(Two weeks ago, I took a four-day group hiking trip to test out my gear and learn snow camping strategies prior to hitting the Pacific Crest Trail. The notes below are transcribed from my paper wilderness journal. -B)4/7/2006 - Snow Camping clinic - Desolation Wilderness, near Tamarack Lake
It's now 9:30 PM and I have been laying in my tent for three hours -- and we've been camped for about three more.
We're holed up because the purpose of our trip -- an April snowstorm we wanted to learn how to camp in -- has blown in with a vengeance.
March was one long string of snow (at our elevation -- ~7900 feet) and so it's going to be a white year on the Pacific Crest Trail. So I, Kerry and Jo (and dog Buffalo Bill Cody), famous trail angels
Jeff and Donna "L-Rod" Saufley, Krista (married three years, on first thru-hike), and John have joined Mountain Ned (and son Matt and very white fluffy dog Snowball) to test ourselves and our gear before we hit the trail for real. T-minus three weeks.
The tent I'm in is a loaner -- a Mountain Hard Wear two-man four-season job. Ned got it as a tester (he seems to work for them? [not true - but they've sponsored him for decades. -B]) and I get to play guinea pig. It's comfortable enough, especially considering it's snow/sleeting out there and below freezing, while in here I can leave my writing hand ungloved.
The tent design is a bit odd -- there are ribs of translucent fabric throughout, I suppose at the seams. When I turn off my headlamp, they glow with the night's pale reflected light off of the surrounding snow. I get the sensation of being swallowed up by a dinosaur and staring around at the inside of its belly.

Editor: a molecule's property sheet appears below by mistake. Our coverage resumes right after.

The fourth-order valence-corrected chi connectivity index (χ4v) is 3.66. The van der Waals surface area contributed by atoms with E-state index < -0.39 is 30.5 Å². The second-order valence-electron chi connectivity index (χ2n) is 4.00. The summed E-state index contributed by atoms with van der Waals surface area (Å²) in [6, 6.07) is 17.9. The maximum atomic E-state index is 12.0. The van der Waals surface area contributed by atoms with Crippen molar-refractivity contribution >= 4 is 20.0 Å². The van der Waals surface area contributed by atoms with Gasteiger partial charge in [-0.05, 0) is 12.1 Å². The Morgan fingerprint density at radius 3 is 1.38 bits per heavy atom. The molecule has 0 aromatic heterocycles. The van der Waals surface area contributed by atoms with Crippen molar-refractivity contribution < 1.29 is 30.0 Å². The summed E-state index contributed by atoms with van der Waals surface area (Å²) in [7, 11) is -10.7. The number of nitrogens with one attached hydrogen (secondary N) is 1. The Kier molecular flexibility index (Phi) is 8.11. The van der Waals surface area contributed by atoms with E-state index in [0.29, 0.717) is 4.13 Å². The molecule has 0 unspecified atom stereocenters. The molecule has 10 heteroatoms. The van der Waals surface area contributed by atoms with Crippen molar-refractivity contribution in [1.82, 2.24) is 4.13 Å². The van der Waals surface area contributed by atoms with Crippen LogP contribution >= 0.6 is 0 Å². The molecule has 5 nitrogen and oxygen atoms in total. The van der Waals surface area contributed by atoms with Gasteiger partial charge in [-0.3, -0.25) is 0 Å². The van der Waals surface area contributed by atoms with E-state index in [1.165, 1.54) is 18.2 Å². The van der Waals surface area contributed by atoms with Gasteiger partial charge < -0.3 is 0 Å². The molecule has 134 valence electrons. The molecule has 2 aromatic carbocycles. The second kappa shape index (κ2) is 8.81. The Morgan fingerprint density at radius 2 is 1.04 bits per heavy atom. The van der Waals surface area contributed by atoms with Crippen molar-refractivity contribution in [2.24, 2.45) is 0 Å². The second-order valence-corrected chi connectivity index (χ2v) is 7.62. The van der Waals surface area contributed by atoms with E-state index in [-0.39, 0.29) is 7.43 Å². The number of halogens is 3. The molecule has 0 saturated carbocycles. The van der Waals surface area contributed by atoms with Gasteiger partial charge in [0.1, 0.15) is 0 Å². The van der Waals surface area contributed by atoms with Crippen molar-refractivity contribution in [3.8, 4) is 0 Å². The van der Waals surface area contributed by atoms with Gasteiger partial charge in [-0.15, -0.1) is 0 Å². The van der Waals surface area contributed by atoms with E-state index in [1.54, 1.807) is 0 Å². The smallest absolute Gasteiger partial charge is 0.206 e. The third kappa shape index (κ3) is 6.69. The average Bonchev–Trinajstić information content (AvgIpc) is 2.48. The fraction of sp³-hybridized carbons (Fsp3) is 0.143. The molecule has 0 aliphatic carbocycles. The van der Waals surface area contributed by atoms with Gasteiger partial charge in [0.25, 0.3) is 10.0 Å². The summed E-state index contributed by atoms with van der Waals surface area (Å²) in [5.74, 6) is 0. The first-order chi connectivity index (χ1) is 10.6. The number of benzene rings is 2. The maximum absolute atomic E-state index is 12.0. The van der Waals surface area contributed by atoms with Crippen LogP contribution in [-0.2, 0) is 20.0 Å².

It's also a "two-man" tent, but those people would have to be VERY friendly. ["Short and married," I joked on the trip. -B] With my backpack providing a footrest beyond my 3/4-length sleeping pads, me stretched out to full height, and stuff lining the sides of my doubled-up sleeping pads so I don't roll over and hit one of the moist-with-condensation walls, I've got room maybe for an extra pair of boots or two. Don't think Kady could fit in here.
But. 40 degrees F and no wind. I keep coming back to "much better here than out there."
It's a useful reality check for snowstorm camping. All you can do is bunker down, really.
My gear is holding up well. I am blown away by how comfortable my polyester/nylon clothes are -- both for sweat wicking while hiking and as insulation from wind and cold. I'm feeling much better about many of my gear buys, and I've even put the altimeter [a wristwatch with built-in weathergeek tools -B] to use. My clothes are comfy in the cold (that DriClime Windshirt is fuckin' miraculous!), my 15-degree Helium bag is performing well, the trekking poles are worth their weight in mountain money, I remain impressed with the DriDucks [raingear], and the alcohol stove even works in the cold.